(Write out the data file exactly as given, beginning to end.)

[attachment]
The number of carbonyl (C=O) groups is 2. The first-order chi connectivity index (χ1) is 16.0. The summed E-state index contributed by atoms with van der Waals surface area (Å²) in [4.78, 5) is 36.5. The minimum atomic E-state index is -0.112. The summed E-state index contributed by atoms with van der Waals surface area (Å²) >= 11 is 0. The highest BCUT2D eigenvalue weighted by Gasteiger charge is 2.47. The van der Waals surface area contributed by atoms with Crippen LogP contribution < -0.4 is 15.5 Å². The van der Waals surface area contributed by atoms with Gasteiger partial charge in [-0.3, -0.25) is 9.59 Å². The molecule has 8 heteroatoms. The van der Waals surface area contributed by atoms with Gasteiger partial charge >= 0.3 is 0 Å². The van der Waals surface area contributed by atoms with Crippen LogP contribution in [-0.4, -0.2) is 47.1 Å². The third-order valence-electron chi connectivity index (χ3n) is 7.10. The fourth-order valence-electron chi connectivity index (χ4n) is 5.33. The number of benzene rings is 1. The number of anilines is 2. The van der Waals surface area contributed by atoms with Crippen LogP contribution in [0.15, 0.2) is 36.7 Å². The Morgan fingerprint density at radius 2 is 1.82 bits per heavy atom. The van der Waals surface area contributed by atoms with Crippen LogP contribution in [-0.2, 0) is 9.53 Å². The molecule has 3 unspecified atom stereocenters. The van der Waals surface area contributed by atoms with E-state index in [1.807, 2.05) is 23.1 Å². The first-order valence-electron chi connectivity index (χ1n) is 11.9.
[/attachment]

The number of carbonyl (C=O) groups is 2. The first-order chi connectivity index (χ1) is 16.0. The summed E-state index contributed by atoms with van der Waals surface area (Å²) in [4.78, 5) is 36.5. The minimum atomic E-state index is -0.112. The summed E-state index contributed by atoms with van der Waals surface area (Å²) >= 11 is 0. The highest BCUT2D eigenvalue weighted by Gasteiger charge is 2.47. The van der Waals surface area contributed by atoms with Crippen LogP contribution < -0.4 is 15.5 Å². The van der Waals surface area contributed by atoms with Gasteiger partial charge in [-0.3, -0.25) is 9.59 Å². The molecule has 8 heteroatoms. The van der Waals surface area contributed by atoms with Gasteiger partial charge >= 0.3 is 0 Å². The van der Waals surface area contributed by atoms with Crippen LogP contribution in [-0.4, -0.2) is 47.1 Å². The third-order valence-electron chi connectivity index (χ3n) is 7.10. The fourth-order valence-electron chi connectivity index (χ4n) is 5.33. The number of benzene rings is 1. The number of anilines is 2. The van der Waals surface area contributed by atoms with Crippen LogP contribution in [0.15, 0.2) is 36.7 Å². The Morgan fingerprint density at radius 2 is 1.82 bits per heavy atom. The van der Waals surface area contributed by atoms with Crippen LogP contribution in [-0.2, 0) is 9.53 Å². The molecule has 3 unspecified atom stereocenters. The van der Waals surface area contributed by atoms with E-state index in [1.807, 2.05) is 23.1 Å². The first-order valence-electron chi connectivity index (χ1n) is 11.9.